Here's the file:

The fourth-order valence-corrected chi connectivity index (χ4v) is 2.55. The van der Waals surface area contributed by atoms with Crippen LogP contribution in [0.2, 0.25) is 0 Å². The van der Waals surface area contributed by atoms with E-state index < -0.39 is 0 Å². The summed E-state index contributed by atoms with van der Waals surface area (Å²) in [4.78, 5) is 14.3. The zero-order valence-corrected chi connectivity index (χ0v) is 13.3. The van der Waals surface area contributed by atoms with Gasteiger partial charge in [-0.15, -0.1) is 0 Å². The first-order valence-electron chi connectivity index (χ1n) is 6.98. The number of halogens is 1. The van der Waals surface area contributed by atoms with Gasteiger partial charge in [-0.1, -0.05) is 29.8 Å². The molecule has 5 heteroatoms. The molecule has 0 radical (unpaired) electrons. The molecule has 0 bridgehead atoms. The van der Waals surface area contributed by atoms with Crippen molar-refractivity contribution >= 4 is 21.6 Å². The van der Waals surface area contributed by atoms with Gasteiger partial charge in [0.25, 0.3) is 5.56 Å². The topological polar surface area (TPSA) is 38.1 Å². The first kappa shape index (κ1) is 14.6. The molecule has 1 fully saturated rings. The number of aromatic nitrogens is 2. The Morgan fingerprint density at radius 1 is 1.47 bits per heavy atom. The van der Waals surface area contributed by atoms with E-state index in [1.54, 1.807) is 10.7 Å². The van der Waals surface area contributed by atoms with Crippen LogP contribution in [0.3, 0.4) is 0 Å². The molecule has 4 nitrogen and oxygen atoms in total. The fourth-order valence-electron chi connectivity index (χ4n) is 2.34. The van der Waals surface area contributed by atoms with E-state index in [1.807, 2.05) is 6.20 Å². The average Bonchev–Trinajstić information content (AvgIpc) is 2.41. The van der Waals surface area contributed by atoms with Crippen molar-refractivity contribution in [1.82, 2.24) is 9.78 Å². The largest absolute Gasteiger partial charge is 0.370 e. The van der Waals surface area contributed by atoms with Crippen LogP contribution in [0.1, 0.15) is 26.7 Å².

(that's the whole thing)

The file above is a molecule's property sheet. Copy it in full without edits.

The fourth-order valence-corrected chi connectivity index (χ4v) is 2.55. The van der Waals surface area contributed by atoms with Crippen LogP contribution in [0.2, 0.25) is 0 Å². The van der Waals surface area contributed by atoms with E-state index < -0.39 is 0 Å². The summed E-state index contributed by atoms with van der Waals surface area (Å²) in [4.78, 5) is 14.3. The zero-order valence-corrected chi connectivity index (χ0v) is 13.3. The van der Waals surface area contributed by atoms with Gasteiger partial charge in [-0.15, -0.1) is 0 Å². The first-order valence-electron chi connectivity index (χ1n) is 6.98. The number of halogens is 1. The van der Waals surface area contributed by atoms with Gasteiger partial charge in [-0.1, -0.05) is 29.8 Å². The molecule has 5 heteroatoms. The molecule has 0 radical (unpaired) electrons. The molecule has 0 bridgehead atoms. The van der Waals surface area contributed by atoms with Crippen molar-refractivity contribution >= 4 is 21.6 Å². The van der Waals surface area contributed by atoms with Gasteiger partial charge in [0.25, 0.3) is 5.56 Å². The topological polar surface area (TPSA) is 38.1 Å². The first kappa shape index (κ1) is 14.6. The molecule has 1 fully saturated rings. The number of aromatic nitrogens is 2. The Morgan fingerprint density at radius 1 is 1.47 bits per heavy atom. The van der Waals surface area contributed by atoms with E-state index in [1.54, 1.807) is 10.7 Å². The van der Waals surface area contributed by atoms with Crippen LogP contribution in [0.3, 0.4) is 0 Å². The molecule has 4 nitrogen and oxygen atoms in total. The fourth-order valence-electron chi connectivity index (χ4n) is 2.34. The van der Waals surface area contributed by atoms with E-state index in [1.807, 2.05) is 6.20 Å². The average Bonchev–Trinajstić information content (AvgIpc) is 2.41. The van der Waals surface area contributed by atoms with Crippen molar-refractivity contribution in [1.82, 2.24) is 9.78 Å². The largest absolute Gasteiger partial charge is 0.370 e. The van der Waals surface area contributed by atoms with Crippen LogP contribution in [0.1, 0.15) is 26.7 Å².